The existing publisher at Chard read it and was furious with her, and hung up on her when she admitted she’d sent it to Fisher.
Owen took his original manuscript and notes with him when he vanished, Strike says helpfully. Liz says Owen has a girlfriend who self-publishes really bad erotic fantasy novels – fuck off, Rowling – and she tried to contact her to warn her not to help him publish it but couldn’t get hold of her, and goes to find the number. Strike noses around in her absence and finds a photo of Liz (badly dressed and fat, of course) with a very beautiful young man, an ugly man of indeterminate age, and Owen (also fat). Liz comes back, and instead of asking him what the fuck he’s doing, helpfully explains that the pretty man is a young talented author called Joseph North, who died, and the ugly man is Michael Fancourt who used to be a client of hers.
Strike asks why she doesn’t represent Fancourt any more and she says she had to choose between Fancourt and Owen (for reasons that are not explained) and stupidly chose Owen, before changing the subject and giving him the girlfriend’s number. He asks if she has any idea where to find Owen since she’s found him before, and Liz says she never found him, he always called after a few days to ask for an advance to pay his bills. Strike’s surprised that she pays, and Liz asks if he’s met the Quines’ daughter Orlando before saying vaguely that she and Owen used to be friends once and go back a long way, and listing a few of the hotels she remembers him using before.
I assume this means the daughter is ill or has special needs and thus needs money for care? I hope not, I already don’t think much of Owen, and there’s no suspense in a murder mystery when you don’t care who killed the victim as long as someone did.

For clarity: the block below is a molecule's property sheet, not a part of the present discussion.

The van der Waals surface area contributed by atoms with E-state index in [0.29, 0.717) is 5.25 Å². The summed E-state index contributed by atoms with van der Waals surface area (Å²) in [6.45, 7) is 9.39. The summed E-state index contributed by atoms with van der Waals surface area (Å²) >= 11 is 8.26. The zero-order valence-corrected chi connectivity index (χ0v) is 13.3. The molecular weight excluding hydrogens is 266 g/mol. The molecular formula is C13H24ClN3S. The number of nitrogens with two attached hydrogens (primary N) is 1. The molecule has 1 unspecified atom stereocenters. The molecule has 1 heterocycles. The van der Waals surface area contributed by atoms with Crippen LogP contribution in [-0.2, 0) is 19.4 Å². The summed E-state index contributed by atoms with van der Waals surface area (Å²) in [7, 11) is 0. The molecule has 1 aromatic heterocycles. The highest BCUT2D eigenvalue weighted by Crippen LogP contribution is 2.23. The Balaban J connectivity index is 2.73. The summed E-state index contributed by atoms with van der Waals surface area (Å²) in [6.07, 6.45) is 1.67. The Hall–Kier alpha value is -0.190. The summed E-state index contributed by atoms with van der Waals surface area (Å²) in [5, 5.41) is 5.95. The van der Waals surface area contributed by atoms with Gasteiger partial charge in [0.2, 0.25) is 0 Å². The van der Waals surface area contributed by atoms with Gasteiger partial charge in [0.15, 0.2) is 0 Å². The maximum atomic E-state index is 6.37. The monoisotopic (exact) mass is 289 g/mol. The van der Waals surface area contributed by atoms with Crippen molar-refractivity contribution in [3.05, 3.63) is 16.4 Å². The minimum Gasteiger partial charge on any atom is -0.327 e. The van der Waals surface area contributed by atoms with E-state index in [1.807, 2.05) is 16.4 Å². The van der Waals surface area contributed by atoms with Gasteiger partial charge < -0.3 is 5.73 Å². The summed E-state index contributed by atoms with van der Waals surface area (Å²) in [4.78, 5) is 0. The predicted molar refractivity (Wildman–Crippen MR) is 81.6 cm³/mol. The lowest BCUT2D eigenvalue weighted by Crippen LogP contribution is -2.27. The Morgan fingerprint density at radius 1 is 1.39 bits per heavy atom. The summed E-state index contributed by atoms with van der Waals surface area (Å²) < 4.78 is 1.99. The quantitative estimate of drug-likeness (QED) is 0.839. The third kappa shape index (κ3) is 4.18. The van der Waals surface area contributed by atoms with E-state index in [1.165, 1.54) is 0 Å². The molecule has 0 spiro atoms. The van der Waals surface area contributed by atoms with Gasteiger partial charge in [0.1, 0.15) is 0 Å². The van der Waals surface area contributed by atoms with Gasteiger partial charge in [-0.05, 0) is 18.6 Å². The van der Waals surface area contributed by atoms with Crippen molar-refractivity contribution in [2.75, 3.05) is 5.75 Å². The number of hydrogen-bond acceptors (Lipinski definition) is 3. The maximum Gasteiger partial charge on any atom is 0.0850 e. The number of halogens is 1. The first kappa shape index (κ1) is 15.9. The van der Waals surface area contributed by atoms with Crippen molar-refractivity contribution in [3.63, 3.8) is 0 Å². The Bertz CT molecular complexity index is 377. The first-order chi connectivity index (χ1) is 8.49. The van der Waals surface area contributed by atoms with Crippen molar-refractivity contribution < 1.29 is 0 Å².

Strike asks if Liz thinks Owen might have done something stupid, and she laughs. He’d never want to deprive the world of his genius, she says, and wouldn’t want to spoil the huge dramatic manhunt he seems to expect every time he goes missing. When Strike tries to end the interview Liz asks a favour – if he’s going to be out trawling around all the people connected to this, could he please tell them that she genuinely didn’t know what was in the book when she sent it out, that she was careless because she was sick but not guilty of conspiracy? Because this is hurting her reputation and that affects her clients, she’s even been uninvited from a party at Roper Chard tomorrow. Surprisingly, Strike agrees.
The chapter ends with the elderly Dobermann growling at Strike and Liz commenting that the dog bit Owen once, and she thinks it’s a shame it wasn’t fatal.
This is turning into quite a long post, but I suppose I can force myself through another chapter or two before stopping. Strike calls Robin to rearrange various appointments and pass messages on to clients – we finally get a possible name for the soon-to-be-divorced woman! Her name might be Caroline Ingles. I hope this doesn’t end up being racist – and give her some more hotels to check because he’s going to check out Owen’s mistress himself when he gets time. Robin hasn’t found Owen yet, shockingly, and gets in an unnecessary comment that there’s no way hotel staff could miss him if he was staying with them.